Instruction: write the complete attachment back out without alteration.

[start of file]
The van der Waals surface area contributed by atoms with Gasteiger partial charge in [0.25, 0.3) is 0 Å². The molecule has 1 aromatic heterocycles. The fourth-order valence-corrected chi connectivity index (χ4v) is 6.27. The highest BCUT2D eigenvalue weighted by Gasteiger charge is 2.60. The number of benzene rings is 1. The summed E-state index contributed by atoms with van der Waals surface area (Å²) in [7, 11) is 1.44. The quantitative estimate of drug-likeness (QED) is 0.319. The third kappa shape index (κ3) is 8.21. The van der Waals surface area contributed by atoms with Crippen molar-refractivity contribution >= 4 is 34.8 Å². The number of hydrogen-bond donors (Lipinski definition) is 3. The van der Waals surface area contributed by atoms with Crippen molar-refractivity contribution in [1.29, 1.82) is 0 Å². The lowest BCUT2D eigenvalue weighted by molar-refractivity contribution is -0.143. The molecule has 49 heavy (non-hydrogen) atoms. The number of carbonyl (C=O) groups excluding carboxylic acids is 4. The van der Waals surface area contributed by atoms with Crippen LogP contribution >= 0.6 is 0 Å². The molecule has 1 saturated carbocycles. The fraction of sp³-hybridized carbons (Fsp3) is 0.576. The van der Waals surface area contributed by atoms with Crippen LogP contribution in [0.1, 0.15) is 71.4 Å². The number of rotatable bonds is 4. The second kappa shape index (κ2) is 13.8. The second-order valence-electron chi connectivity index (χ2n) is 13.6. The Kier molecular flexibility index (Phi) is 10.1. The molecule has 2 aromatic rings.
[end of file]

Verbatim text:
The van der Waals surface area contributed by atoms with Gasteiger partial charge in [0.25, 0.3) is 0 Å². The molecule has 1 aromatic heterocycles. The fourth-order valence-corrected chi connectivity index (χ4v) is 6.27. The highest BCUT2D eigenvalue weighted by Gasteiger charge is 2.60. The number of benzene rings is 1. The summed E-state index contributed by atoms with van der Waals surface area (Å²) in [7, 11) is 1.44. The quantitative estimate of drug-likeness (QED) is 0.319. The third kappa shape index (κ3) is 8.21. The van der Waals surface area contributed by atoms with Crippen molar-refractivity contribution >= 4 is 34.8 Å². The number of hydrogen-bond donors (Lipinski definition) is 3. The van der Waals surface area contributed by atoms with Crippen molar-refractivity contribution in [1.29, 1.82) is 0 Å². The lowest BCUT2D eigenvalue weighted by molar-refractivity contribution is -0.143. The molecule has 49 heavy (non-hydrogen) atoms. The number of carbonyl (C=O) groups excluding carboxylic acids is 4. The van der Waals surface area contributed by atoms with Crippen LogP contribution >= 0.6 is 0 Å². The molecule has 1 saturated carbocycles. The fraction of sp³-hybridized carbons (Fsp3) is 0.576. The van der Waals surface area contributed by atoms with Crippen LogP contribution in [0.1, 0.15) is 71.4 Å². The number of rotatable bonds is 4. The second kappa shape index (κ2) is 13.8. The second-order valence-electron chi connectivity index (χ2n) is 13.6. The Kier molecular flexibility index (Phi) is 10.1. The molecule has 2 aromatic rings.